Use reflectors, lights, and ride only in good weather and when alert. Take roads with less traffic even if it adds distance to your ride. Safety first. Every commute does not need to be a time trial.
    Some coworkers may be put off by a bicyclist entering the work building dressed in spandex, so I would be respectful with your clothing and manners.
    Ride on!

    Leave a comment:


  • danesgod
    replied
    Originally posted by Eye3md View Post

    not sure what your commuter bike is but if it's a gravel or road bike, have you considered using tubeless tires? I've found that most of my slow leaks are because of road debris such as small staples piercing my tire/tube. With tubeless, the sealant seals up around these so it's a lot less worry. Usually just pull it out, if you feel the flat developing, and add a little CO2. The sealant does the rest and no need to take the freaking wheel off to change the tube out. You keep a spare tube with you as a backup.
    I run tubeless on my MTB, but maybe I should look into a tubless conversion / second set of wheels for my gravel bike. My gravel bike doubles as a commuter, its a steel frame touring bike rather than a modern race-y gravel bike, so its set up is a bit antiquated... I don't think its worth buying a new set of wheels for my single speed commuter, but maybe I could play around with a DIY tubeless conversion... Good ideas! thanks!

    Leave a comment:


  • Eye3md
    replied
    Originally posted by danesgod View Post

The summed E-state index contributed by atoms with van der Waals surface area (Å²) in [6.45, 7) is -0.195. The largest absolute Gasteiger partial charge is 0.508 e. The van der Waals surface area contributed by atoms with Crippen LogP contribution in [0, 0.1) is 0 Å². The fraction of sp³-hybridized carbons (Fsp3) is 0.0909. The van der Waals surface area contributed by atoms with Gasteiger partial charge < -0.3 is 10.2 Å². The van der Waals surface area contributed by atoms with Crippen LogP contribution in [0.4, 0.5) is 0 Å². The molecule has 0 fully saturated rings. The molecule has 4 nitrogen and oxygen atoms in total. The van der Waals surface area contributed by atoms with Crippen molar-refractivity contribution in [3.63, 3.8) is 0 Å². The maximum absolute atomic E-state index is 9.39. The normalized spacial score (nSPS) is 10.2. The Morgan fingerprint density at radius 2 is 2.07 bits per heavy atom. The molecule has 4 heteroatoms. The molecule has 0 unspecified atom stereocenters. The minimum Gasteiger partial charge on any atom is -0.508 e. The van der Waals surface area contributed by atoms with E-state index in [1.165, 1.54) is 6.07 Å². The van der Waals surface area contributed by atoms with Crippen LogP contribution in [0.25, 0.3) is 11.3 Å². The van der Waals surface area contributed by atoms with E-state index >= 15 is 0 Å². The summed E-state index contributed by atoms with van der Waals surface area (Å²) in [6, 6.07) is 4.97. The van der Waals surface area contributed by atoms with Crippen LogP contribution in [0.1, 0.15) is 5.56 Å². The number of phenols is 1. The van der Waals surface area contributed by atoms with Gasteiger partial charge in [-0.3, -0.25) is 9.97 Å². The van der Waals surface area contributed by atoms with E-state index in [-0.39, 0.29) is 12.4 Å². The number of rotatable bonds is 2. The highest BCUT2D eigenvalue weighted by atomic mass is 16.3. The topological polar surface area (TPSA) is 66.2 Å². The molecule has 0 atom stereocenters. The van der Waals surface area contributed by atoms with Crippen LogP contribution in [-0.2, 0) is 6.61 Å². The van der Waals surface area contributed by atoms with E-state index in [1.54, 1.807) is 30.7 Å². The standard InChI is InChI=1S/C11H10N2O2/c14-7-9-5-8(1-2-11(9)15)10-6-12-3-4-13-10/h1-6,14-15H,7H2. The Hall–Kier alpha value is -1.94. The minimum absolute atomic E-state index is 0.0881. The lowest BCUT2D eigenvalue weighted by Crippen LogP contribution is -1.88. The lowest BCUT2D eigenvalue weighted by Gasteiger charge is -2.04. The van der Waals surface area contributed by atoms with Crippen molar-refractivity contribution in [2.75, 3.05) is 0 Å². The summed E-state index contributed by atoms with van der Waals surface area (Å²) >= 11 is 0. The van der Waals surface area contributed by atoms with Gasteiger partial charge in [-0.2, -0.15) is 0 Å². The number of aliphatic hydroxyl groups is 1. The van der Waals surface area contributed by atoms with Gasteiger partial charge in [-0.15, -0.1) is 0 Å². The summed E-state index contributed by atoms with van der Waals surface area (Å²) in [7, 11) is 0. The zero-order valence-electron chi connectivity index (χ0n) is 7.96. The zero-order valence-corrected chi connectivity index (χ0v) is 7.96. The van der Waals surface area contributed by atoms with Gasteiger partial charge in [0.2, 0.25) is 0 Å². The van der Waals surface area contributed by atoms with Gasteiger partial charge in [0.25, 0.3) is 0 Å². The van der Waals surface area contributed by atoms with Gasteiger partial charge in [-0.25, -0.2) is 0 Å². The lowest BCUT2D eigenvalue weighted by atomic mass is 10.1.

I've always biked to work to some extent (at least since college).

    My current route is ~7 miles, ~10 if I drop my son off at daycare. ~15-20 when I get to take the scenic route home. I wear cycling clothes and keep shoes at work, take fresh clothes daily. My commute is mostly downhill to work and uphill home.

    I have a dedicated commuter, as well as a gravel bike and a road bike (of the bikes I commute with). All but the road bike have front and rear rack options depending on who I'm carrying on the back. Lately, I've been running a huge front bag (chrome - some older model, its huge) on a velo orange rack. I can fit an absolutely massive amount of stuff in this bag. I vastly prefer my rear pannier setup (ortleib), but its not compatible with my son's seat.

    I'm willing to bet I've had more flats than anyone on this forum (rode BMX for 20+ years, MTB and road bike now). I've had less than 5 commuting. Only ~1-2 during a commute. Its more frequent, in my experience, to get slow leaks and wake up to / leave work to a flat tire that needs repair.

    Accidents? None commuting. I got rolled into in a parking lot when I was a kid (BMX bike). I got hit-and-runned on foot when I was in grad school. BMX and MTB have left my shoulders in tatters. I once took a corner too fast on my road bike and saw my life flash before my eyes. IMHO commuting is safe as you make it, buy a yellow jersey / jacket and a few flashing lights. Don't run red lights. Stay in a bike lane or path if you can. Maybe don't ride if you live in some heinously traffic-y place (i.e. do you see any other bike commuters?)